The Pearl Diver

The world began and the little boy sat on the shore looking out across the ocean. The old man approached the boy, stopping near the fence between them, and motioned to him. When the boy approached, the old man spoke to him: “A stranger has come who will be staying for awhile. He dreams of diving for pearls here.” The little boy nodded and wondered what this meant.

The next day as the boy was day-dreaming, a stranger came from the forest path and walked thru the gate in the old man’s fence. He carried a small black case and didn’t seem to see the boy. The boy watched as he surveyed the rocky shoreline, stepping on the boulders, looking out across the waves. He settled on the largest one jutting far out into the sea, placed the black case at his feet, and removed his shoes. After securing the small case to his belt, he paused, then crouching, threw his arms back and sprang out from his perch, diving in a long graceful arc into the deep blue water. After an impossibly long submergence, he re-surfaced, climbed back onto his boulder, placed his case on the ground, then stretched out, resting in the sun.

This became the stranger’s routine. The little boy noticed that other than his black case, the pearl diver always emerged from the surf empty-handed. He wondered when the stranger’s precious pearls would be laid out in the sun to an admiring world. Day after day the stranger did this, as days became weeks, weeks became months, months became years, years became decades.

One day, the boy saw the old man and called him over. “What does he do beneath the surface, and what is in his small case?” The old man replied, “Well, my boy, there is something very special in his case. In it are sand grains from another world. He plants them in the oysters hoping to grow and present us beautiful, mysterious pearls.” “So where are his wondrous pearls?” the boy asked. “Son, the reason why is unknowable, but the oysters reject the sand grains from another world. That is why he emerges empty-handed.” Disappointed, the little boy now understood.

On the day the end of time arrived, the little boy and the old man stood together and watched as the stranger rose and walked past them empty-handed, other than his small black case. “Is he sad?” the little boy asked. “No. He has enjoyed his time diving in the ocean” the old man explained. The little boy admired the stranger for being brave and stoic. The old man watched as the stranger departed and wondered if that was a tear he saw in his eye. The stranger continued down the path, disappeared into the forest, and the world ended.


Climate of Change

In human history, globally disruptive transformations have occurred after sets of events converged and social, political, or environmental pressures led to annihilation of the status quo. We are in such a cycle now. Step back, look from a distance, and it is apparent that the shape of current events perfectly fits the profile of an approaching apocalyptic realignment. A Boomer, I watched the Cold War end in my twenties. It’s easy for me to see the stretch since then as a history book chapter where an era began with optimism and idealism, followed by unforeseen, conflicted, seemingly random world events that proved unresolvable, leading to a disintegration that changed everything for everyone. These pressures exist around us now and are building. We all know what they are. We face evidence of them every day. It is unknowable how this will come to a head. Some of us will be swept away. Some will adapt and endure. Some will prosper. There is no survival preparation for this, other than eyes wide open and get right with your neighbor, family and yourself. It’s coming. No-one escapes untouched. Good luck!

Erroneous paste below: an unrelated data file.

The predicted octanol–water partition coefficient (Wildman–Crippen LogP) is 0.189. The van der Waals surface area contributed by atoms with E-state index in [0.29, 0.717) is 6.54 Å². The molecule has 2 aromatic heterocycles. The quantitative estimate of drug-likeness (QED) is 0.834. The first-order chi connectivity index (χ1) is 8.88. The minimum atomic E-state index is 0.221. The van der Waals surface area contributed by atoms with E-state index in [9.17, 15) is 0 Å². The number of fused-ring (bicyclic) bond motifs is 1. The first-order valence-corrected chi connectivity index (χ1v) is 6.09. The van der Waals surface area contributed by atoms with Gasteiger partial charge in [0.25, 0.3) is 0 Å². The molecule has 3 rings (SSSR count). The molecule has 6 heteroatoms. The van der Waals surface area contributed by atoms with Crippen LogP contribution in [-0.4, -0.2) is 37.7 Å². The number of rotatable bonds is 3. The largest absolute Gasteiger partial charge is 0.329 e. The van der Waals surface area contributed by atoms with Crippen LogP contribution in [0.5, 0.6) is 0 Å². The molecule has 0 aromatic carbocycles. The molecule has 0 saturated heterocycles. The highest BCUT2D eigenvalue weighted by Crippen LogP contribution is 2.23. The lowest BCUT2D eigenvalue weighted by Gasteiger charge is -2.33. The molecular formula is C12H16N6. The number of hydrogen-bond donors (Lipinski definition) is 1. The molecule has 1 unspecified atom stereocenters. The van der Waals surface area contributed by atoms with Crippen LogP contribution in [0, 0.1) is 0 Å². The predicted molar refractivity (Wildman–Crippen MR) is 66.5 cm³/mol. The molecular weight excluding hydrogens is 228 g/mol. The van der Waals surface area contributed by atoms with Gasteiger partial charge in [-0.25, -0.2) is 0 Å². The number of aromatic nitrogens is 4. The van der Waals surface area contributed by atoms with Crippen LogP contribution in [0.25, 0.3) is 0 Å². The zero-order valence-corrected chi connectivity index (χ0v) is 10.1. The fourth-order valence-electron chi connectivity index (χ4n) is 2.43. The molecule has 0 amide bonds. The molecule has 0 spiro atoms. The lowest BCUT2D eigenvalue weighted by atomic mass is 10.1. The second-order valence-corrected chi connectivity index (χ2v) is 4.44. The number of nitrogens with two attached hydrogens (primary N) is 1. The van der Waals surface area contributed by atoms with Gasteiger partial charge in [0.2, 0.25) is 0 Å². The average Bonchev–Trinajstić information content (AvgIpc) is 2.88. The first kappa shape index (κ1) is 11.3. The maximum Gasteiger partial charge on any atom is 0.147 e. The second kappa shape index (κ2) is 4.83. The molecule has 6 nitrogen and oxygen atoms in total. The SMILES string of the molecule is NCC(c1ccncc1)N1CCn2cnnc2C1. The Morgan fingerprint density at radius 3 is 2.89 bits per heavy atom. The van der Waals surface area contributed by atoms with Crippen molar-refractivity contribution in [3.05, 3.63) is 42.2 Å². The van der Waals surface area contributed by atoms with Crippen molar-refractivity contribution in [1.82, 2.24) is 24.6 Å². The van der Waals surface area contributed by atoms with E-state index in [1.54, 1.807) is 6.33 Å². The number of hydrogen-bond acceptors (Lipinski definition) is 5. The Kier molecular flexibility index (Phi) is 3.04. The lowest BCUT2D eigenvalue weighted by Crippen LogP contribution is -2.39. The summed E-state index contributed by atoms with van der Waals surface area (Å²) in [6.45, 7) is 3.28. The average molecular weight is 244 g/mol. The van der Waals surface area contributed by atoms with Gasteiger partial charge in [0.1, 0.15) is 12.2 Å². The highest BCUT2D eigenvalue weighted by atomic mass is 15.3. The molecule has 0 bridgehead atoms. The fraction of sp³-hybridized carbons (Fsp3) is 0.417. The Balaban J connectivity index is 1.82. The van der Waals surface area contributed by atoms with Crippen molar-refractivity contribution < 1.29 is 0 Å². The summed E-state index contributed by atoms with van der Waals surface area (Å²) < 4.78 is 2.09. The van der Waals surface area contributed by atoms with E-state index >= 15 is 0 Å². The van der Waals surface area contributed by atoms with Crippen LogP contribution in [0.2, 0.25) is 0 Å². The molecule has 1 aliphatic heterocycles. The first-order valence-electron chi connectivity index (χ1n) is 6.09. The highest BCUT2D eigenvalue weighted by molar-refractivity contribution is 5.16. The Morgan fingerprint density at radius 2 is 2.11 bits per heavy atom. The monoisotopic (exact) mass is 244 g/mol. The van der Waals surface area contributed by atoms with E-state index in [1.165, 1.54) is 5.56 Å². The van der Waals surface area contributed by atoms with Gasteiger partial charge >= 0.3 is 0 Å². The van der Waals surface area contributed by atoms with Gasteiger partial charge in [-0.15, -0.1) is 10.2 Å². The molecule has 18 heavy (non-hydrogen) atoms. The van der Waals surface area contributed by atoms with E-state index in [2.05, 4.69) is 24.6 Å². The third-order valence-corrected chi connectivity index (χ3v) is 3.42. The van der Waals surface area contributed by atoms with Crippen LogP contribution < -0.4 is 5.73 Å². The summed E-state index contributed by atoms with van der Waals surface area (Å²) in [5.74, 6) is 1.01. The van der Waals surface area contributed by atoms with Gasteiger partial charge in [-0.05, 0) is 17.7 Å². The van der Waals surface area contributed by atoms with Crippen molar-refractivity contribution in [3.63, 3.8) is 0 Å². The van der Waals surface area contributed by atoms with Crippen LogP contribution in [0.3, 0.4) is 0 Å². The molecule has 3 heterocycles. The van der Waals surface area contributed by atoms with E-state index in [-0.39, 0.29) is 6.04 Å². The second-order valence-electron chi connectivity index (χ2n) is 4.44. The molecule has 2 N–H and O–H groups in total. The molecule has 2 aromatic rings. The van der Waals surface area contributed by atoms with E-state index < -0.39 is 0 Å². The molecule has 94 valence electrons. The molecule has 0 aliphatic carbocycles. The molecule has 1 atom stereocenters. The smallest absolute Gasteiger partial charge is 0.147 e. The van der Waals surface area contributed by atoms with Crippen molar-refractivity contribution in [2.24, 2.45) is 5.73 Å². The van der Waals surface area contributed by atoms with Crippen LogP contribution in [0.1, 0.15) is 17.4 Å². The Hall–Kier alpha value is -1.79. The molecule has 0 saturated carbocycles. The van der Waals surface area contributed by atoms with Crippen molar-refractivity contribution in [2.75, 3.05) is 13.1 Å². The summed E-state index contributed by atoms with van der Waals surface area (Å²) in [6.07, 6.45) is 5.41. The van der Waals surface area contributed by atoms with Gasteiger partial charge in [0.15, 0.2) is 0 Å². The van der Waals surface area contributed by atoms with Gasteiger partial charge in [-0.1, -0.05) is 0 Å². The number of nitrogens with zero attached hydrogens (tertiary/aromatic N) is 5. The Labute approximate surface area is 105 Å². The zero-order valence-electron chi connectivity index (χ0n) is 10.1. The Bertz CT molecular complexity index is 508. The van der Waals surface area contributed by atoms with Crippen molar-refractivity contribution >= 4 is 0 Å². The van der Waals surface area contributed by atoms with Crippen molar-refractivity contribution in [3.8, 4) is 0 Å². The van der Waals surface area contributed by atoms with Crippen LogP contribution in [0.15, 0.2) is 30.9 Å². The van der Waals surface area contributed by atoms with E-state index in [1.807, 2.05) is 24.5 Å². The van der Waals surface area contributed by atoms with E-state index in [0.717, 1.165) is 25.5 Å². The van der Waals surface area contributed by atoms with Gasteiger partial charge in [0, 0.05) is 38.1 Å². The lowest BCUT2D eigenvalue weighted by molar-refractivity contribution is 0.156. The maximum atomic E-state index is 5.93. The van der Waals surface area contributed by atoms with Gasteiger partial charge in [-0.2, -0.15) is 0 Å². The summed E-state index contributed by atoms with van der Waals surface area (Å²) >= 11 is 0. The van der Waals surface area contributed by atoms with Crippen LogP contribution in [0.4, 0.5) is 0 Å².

The Next Thing

Riding my stationary bike, eyes closed in my quiet basement, I peer into the Next Thing, which I’m closing in on. I think my spirit won’t just dissipate, it will carry on in some form to the benefit of the species, to life itself. I’ll rejoin the ocean of souls from where I once emerged. I believe I will reconnect with loved ones and other people from my life. Maybe in this thing we can re-configure and see each other again from our old eyes, but shared. This omnipresent entity we are absorbed by will free us of the barriers of individual creatures driven by self-preservation in the physical world. From it we will re-constitute and precipitate again as new, original beings. Our souls spring from a joined source of retained memory, perhaps. Life advances, new and improved.



It has taken some time, but I’m finally becoming invisible.

Recently, I came across a video of my family from when I was about 5. Some time ago my parents had old film footage converted to video cassettes and gave copies to us. One part showed my family entering a relative’s house on a holiday. My 4 older siblings entered first looking excited to see our cousins, followed by me and my folks. I looked very uncomfortable and intimidated. I remember being very self-conscious entering places like restaurants, stores or church when I was young. The size of my family drew attention to us, which made me nervous. Even as a teenager, I remember dreading the 30 seconds or so that it took from the point of entering a restaurant to being seated. I also had an aversion to being seen smiling. Very young, I remember being praised by my mom and a photographer for finally smiling after he snapped a picture of me in a cowboy outfit.

As an adult, I came to understand this part of my nature better, developing coping methods and discovering options to deal with my social anxiety. Alcohol helped in some social situations. I learned that beta-blockers masked the fight or flight response that over-loaded me when I performed or spoke to a group. With anti-anxiety meds I could feel at ease around people, allowing me to reveal more about myself. I learned to trust the positive way people responded to me more than my feeling that people didn’t receive me well. All these things helped me manage socially, but didn’t change the essence of who I was.